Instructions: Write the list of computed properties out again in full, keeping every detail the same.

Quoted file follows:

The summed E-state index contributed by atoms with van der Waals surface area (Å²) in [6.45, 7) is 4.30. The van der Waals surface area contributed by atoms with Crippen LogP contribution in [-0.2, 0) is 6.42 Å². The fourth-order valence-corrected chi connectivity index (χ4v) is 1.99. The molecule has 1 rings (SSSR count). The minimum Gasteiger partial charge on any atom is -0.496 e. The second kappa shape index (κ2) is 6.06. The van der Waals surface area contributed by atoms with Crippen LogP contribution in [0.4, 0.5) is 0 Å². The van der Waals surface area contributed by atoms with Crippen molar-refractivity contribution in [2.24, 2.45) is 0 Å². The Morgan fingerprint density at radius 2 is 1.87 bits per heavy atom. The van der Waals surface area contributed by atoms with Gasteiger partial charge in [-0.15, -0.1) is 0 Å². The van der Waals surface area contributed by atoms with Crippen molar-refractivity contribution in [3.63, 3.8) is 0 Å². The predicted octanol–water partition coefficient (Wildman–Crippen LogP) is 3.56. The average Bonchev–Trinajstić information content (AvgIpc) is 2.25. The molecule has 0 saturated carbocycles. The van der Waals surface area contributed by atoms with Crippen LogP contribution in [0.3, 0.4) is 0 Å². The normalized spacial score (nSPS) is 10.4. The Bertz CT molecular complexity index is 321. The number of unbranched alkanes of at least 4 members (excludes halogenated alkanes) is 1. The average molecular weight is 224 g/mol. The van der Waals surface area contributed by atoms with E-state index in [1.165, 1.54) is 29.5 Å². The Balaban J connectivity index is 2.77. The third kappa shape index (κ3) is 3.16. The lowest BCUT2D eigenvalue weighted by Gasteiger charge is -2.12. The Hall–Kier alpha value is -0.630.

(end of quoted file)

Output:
The summed E-state index contributed by atoms with van der Waals surface area (Å²) in [6.45, 7) is 4.30. The van der Waals surface area contributed by atoms with Crippen LogP contribution in [-0.2, 0) is 6.42 Å². The fourth-order valence-corrected chi connectivity index (χ4v) is 1.99. The molecule has 1 rings (SSSR count). The minimum Gasteiger partial charge on any atom is -0.496 e. The second kappa shape index (κ2) is 6.06. The van der Waals surface area contributed by atoms with Crippen LogP contribution in [0.4, 0.5) is 0 Å². The van der Waals surface area contributed by atoms with Crippen molar-refractivity contribution in [2.24, 2.45) is 0 Å². The Morgan fingerprint density at radius 2 is 1.87 bits per heavy atom. The van der Waals surface area contributed by atoms with Gasteiger partial charge in [-0.15, -0.1) is 0 Å². The van der Waals surface area contributed by atoms with Crippen molar-refractivity contribution in [3.63, 3.8) is 0 Å². The predicted octanol–water partition coefficient (Wildman–Crippen LogP) is 3.56. The average Bonchev–Trinajstić information content (AvgIpc) is 2.25. The molecule has 0 saturated carbocycles. The van der Waals surface area contributed by atoms with Crippen LogP contribution in [0.3, 0.4) is 0 Å². The normalized spacial score (nSPS) is 10.4. The Bertz CT molecular complexity index is 321. The number of unbranched alkanes of at least 4 members (excludes halogenated alkanes) is 1. The average molecular weight is 224 g/mol. The van der Waals surface area contributed by atoms with E-state index in [1.165, 1.54) is 29.5 Å². The Balaban J connectivity index is 2.77. The third kappa shape index (κ3) is 3.16. The lowest BCUT2D eigenvalue weighted by Gasteiger charge is -2.12. The Hall–Kier alpha value is -0.630.